An additional $125 million has been given to the Landlord Rental Assistance Program, helping landlords who haven't been paid by tenants during the pandemic. Lack of funding for this program saw it close towards the end of last year. According to government figures, by then at least 15,000 payments totaling more than $160 million had been paid out to struggling landlords.
$220 million for Mitchell-Lama developments
Mitchell-Lama buildings provide affordable rental and co-op housing and the developments are overseen by the Division of Housing and Community Renewal. The budget provides $220 million to make sure Mitchell Lama buildings remain available as paths to ownership for moderate- to middle-income families. The money will also go towards upgrades to the buildings.
$350 million in capital improvements for NYCHA
The New York City Housing Authority is home to roughly 1 in 15 New Yorkers across over 177,000 apartments. Mold, leaks, and power outages are common complaints from NYCHA residents. $350 million will go towards capital improvements for its 335 buildings.
$85 million for additional apartments in buildings
There have been efforts over the years to increase the number of rentals in certain neighborhoods by converting basements, garages, and backyard cottages into safe places to live. An amount of $85 million will go towards improving safety for these alternative living spaces, known as "accessory dwellings." The money will support owners with code compliance to make sure the apartments are safe and habitable.
$35 million to provide legal help to tenants being evicted
A new Eviction Prevention Legal Assistance Program will be funded by $35 million, making free legal counsel more readily available to low- and moderate-income tenants to defend themselves against eviction proceedings. New York City already offers a right to counsel to tenants who meet specific criteria so they are represented by at attorney when facing eviction in housing court, however it was reported recently by Politico that the program is being stretched to its limit by a surge in evictions.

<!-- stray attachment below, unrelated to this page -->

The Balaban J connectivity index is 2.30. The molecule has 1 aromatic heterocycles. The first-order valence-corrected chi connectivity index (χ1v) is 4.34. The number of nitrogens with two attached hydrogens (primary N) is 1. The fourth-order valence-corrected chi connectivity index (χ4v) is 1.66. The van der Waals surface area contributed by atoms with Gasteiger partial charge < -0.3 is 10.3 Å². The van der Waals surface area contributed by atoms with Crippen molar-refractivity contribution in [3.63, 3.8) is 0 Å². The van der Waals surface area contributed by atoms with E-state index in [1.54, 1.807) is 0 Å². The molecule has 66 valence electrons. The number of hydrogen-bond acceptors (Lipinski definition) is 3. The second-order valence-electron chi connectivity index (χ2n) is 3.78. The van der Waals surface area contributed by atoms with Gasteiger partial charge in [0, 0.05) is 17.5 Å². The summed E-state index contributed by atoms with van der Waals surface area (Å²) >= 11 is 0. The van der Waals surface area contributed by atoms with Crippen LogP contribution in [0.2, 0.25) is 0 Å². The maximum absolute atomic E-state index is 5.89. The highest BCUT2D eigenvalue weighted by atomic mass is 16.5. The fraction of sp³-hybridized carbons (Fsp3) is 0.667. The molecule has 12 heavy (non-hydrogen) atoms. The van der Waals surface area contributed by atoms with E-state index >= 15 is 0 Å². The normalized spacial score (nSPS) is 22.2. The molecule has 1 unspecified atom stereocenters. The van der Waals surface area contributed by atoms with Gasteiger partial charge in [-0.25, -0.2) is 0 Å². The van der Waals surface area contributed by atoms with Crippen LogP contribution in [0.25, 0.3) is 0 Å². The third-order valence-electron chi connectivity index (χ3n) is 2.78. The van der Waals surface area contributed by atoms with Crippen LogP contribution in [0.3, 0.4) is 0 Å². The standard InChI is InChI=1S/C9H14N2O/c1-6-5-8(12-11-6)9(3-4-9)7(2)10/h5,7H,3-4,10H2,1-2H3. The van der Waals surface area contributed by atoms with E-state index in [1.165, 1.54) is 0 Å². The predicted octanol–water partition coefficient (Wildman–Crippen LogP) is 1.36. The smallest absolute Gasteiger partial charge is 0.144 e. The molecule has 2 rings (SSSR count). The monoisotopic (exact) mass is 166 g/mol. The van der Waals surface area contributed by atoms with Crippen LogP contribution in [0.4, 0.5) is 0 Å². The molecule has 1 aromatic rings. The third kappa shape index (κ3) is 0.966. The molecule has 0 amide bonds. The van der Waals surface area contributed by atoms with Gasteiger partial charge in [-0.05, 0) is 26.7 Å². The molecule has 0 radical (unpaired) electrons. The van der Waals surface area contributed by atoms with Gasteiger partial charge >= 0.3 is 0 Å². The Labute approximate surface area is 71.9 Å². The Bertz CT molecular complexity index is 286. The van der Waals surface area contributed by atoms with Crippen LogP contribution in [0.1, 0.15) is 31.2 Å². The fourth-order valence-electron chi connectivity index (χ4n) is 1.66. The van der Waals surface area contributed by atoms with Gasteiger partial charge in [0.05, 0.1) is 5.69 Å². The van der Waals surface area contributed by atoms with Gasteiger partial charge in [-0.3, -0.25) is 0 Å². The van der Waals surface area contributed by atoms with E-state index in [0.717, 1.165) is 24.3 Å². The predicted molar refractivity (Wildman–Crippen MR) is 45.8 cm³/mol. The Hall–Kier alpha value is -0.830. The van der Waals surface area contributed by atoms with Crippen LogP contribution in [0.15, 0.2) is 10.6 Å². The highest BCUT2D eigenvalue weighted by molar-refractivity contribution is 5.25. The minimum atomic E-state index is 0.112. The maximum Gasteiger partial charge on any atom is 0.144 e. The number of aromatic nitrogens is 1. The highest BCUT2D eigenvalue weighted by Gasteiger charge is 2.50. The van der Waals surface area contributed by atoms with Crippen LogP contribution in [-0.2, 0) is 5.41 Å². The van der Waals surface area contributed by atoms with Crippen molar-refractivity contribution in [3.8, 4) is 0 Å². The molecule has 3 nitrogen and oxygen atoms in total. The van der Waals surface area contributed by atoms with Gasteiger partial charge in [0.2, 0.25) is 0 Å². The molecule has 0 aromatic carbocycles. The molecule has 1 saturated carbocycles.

$2 million to investigate housing discrimination
The federal Fair Housing Act, the New York State Human Rights Law, and the New York City Human Rights Law all prohibit housing discrimination. However, in a recent lawsuit, 88 landlords and brokerages were accused of bias against renters with vouchers, raising questions about how these laws are enforced. The state's Fair Housing Testing Program will be provided an additional $2 million to increase its ability to proactively investigate suspected housing discrimination. The money will also be used to improve education and outreach efforts on fair housing rights to landlords, tenants, brokers, and local governments.
$50 million for the purchase of vacant land
Money allocated to land banks allows non-profits to buy and redevelop vacant or abandoned properties to better serve the public interest. Rather than sell property to a developer with the promise of a percentage of the apartments remaining affordable for a limited time, a land bank keeps the title of the land and works to create permanent affordability within the neighborhood. The budget allocates $50 million to these efforts.